Indiana University President Michael A. McRobbie announced Friday that he plans to step down in June 2021 after 14 years in the position.
The university plans to conduct a search for his successor. McRobbie, 69, will continue leading IU through the upcoming academic year, in which the school must contend with the unknowns presented by the coronavirus pandemic.
“I am immensely proud of all that has been accomplished over the period I have been president,” McRobbie said in his announcement. “All the change and effort has, I believe, consolidated and elevated IU’s position as one of America’s premier and leading research universities.”
McRobbie came to IU in 1997 from his native Australia as its first vice president for information technology and chief information officer. Now a U.S. citizen, he was appointed vice president for research in 2003 and named interim provost and vice president for academic affairs for IU Bloomington in 2006.
He became IU’s 18th president on July 1, 2007, making him one of the longest-serving university presidents in the country.
IU serves more than 91,000 students across seven campuses and has a budget close to $4 billion.
Known for his low-key style, McRobbie has both invested in brick-and-mortar and rearranged the academic guts of the university system, all while the school experienced several years of cuts in state funding. State appropriations in 2018 were just 5%more than when he started in 2007.
During his tenure, McRobbie has embarked on $2.5 billion in renovations and new construction of 100 projects on the Bloomington, IUPUI and regional campuses. He also has overseen a $3 billion fundraising campaign that has supported 5,700 new endowed undergraduate and graduate scholarships and fellowships.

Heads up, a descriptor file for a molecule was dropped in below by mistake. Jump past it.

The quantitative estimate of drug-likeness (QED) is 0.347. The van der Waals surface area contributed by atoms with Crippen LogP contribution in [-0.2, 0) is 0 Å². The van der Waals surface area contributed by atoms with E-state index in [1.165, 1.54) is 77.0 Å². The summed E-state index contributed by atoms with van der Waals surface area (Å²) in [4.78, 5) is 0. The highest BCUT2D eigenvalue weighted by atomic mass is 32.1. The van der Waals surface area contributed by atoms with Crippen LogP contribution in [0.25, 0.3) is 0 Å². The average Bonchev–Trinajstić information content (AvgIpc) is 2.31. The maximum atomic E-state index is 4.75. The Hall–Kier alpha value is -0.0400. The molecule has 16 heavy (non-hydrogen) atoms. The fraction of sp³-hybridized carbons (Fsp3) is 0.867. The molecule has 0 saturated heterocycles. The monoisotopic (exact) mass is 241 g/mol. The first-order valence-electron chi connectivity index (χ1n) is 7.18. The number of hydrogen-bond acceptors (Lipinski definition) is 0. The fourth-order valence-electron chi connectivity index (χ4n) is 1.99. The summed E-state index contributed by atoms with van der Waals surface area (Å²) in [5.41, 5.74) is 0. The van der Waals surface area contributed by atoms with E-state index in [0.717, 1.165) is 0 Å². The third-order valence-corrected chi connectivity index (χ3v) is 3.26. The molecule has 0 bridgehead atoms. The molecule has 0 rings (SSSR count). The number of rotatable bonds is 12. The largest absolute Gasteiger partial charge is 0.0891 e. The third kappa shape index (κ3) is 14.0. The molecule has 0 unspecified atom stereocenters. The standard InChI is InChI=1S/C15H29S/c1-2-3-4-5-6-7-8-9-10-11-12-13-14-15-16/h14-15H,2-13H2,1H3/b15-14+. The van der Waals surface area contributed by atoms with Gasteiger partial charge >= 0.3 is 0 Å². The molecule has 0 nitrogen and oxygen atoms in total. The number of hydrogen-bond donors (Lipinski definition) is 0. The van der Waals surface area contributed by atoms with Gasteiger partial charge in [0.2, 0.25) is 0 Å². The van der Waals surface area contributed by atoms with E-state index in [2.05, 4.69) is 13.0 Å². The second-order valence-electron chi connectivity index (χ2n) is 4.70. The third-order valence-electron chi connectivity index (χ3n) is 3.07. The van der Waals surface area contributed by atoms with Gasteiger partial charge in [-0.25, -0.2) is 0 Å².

Among other changes that are less obvious, McRobbie has completely restructured IU’s academic programs, an unglamorous exercise in changing how a massive educational bureaucracy is organized in a quest to keep up with IU’s peers, improve student recruitment and spur philanthropy.
In March, IU suspended in-person classes out of concern for the novel coronavirus that was spreading across the globe. For the fall semester, it has implemented COVID-19 testing protocols for several of its campuses.
All students living in on-campus housing at IU Bloomington, IUPUI, IU South Bend and IU Southeast will be tested as part of a centralized check-in process. The protocols also include randomized testing during the school year.
The cost of attending Indiana University has risen during McRobbie’s tenure, but not as fast as at many other colleges.
Average annual published in-state tuition rates rose 29% at IU’s Bloomington campus from 2008 to 2018. That compares with an average of 36% for universities nationwide.
From 2007 to 2012, IU Bloomington’s in-state tuition rate increased about 5% annually, according to data published by the Chronicle for Higher Education. From 2013 to 2018, IU raised tuition an average of about 1% annually.